(Id. at 1295). Thus, per the CAFC in Texport commercial interchangeability is determined using an "objective standard." Accordingly, an exported good is commercially interchangeable with an imported good if a buyer, in an arms'-length transaction, would accept either good at the specified price for the purpose intended. In order to determine if either good at the specified price for the purpose intended the relevant characteristics of the imported good with those characteristics of the specific exported good. Those pertinent characteristics include any governmental or industry standards applicable to the good, the tariff classification, part numbers if any, value, and any other important characteristics, for both the imported and exported good.
With respect to the tariff classification, this HDPE is provided for in subheading 3901.20.5000, HTSUS. Because the import and export are classified under the same subheading, the tariff classification criterion, therefore, has been met. However, CBP previously ruled on the commercial interchangeability of HDPE in HQ H030096 (October 21, 2008). In that ruling CBP found that the imported and the exported HDPE were different articles and not interchangeable. Although the tariff classification of both the imported and the exported HDPE was the same, CBP found that for HDPE having the same tariff classification was not dispositive, as the tariff classification described a broad category and that the articles could have the same classification but be different articles.
In HQ 030096, CBP found that a difference in the part number of the imported and exported article coupled with differences in the use, descriptions and standards of the HDPE indicated that the HDPE was not interchangeable. In the instant case involving Formosa, the imported and exported HDPE have different part numbers. However, the different part numbers only indicate a difference in the source of production of the HDPE and not a difference in the actual content of the HDPE. In this instance the Formolene E9001, Formolene E921 and Formolene E924 are intended for the same uses and meet the same standards.
Standards or grades established by the government or industry consensus standards aid in the determination of commercial interchangeability in that such standards establish markers by which the commodity in issue may be measured. Further, such standards indicate that products meeting a specified standard are used in the same manner, regardless of manufacturer. Typically, commodities that meet the same government-established or industry accepted standard can be used to produce the same products or utilized for the same purposes. In this case there are ASTM test methods that the product must meet. You provide product technical data sheets showing that the imported and exported product are intended for the same uses and that the ASTM tests parameters for HDPE Formolene E9001, E921, and E924 are identical.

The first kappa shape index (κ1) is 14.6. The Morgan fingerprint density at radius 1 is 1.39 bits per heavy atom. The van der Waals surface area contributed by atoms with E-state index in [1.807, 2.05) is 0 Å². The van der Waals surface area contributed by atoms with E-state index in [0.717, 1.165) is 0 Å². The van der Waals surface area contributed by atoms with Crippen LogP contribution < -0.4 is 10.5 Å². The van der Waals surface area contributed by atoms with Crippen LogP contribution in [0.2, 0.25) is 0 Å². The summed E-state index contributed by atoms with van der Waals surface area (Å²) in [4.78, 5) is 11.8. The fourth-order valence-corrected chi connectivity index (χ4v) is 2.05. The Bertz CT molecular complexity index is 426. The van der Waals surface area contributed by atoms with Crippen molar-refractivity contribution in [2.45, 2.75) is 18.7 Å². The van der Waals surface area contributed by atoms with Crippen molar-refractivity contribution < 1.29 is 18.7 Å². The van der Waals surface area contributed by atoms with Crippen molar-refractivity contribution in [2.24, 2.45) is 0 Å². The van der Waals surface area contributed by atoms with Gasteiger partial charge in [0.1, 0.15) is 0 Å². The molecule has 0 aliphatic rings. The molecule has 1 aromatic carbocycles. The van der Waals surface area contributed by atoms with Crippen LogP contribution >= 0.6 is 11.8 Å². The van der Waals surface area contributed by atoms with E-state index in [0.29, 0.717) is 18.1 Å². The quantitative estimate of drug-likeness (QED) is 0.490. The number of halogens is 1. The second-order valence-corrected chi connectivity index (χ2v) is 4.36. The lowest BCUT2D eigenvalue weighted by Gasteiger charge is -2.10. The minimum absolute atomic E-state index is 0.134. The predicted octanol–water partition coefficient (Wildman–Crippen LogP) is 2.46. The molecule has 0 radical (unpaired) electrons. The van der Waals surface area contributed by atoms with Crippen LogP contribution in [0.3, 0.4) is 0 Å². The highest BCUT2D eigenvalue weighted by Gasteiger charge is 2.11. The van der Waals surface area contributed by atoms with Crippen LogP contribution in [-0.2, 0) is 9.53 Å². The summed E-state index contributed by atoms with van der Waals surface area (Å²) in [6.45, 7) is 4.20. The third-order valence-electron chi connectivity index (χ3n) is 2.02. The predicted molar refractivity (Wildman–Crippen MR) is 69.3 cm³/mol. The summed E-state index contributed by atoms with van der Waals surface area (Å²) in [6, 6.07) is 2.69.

Goods that are commercially interchangeable will have generally very similar values when sold at the same place, at the same time, to like buyers from like sellers. When the time or place of the sale or the buyers or sellers vary, goods that are commercially interchangeable may be traded for different prices. Accordingly, when price paid and charged for purportedly commercially interchangeable goods are significantly different, it must be demonstrated that the difference is attributable to market forces or some circumstance other than a material difference between the imported and exported goods.
In this case the foreign HDPE was imported on 11/23/2005; the exported HDPE was exported on 05/05/2006. Based on the approximately six-month time difference, the difference in price of the exported HDPE, as evidenced by the invoice, and the price of the imported HDPE as reflected on the entry summary and export invoice, was approximately $0.025 per pound, which is within an acceptable range. See HQ 226995(June 4, 1997), HQ 227220 (February 10, 1997), HQ 228655 (November 2, 2001) (all holding that there is an allowable difference in value between imported and exported merchandise for drawback purposes). Therefore the imported and exported HDPE are determined to have the same relative value.
Based on the above determinations, we conclude that the imported HDPE E9001 is commercially interchangeable with either HDPE e921 or E924 that is exported for purposes of the substitution, unused merchandise drawback law of 19 U.S.C. §1313(j)(2).
This decision is limited to the specific facts set forth herein. If the terms of the import or export contracts vary from the facts stipulated to herein, this decision shall not be binding on Customs and Border Protection as provided in 19 C.F.R. §177.2(b)(1), (2) and (4) and 177.9(b)(1) and (2).
William G. Rosoff, Chief
Entry Process and Duty Refunds Branch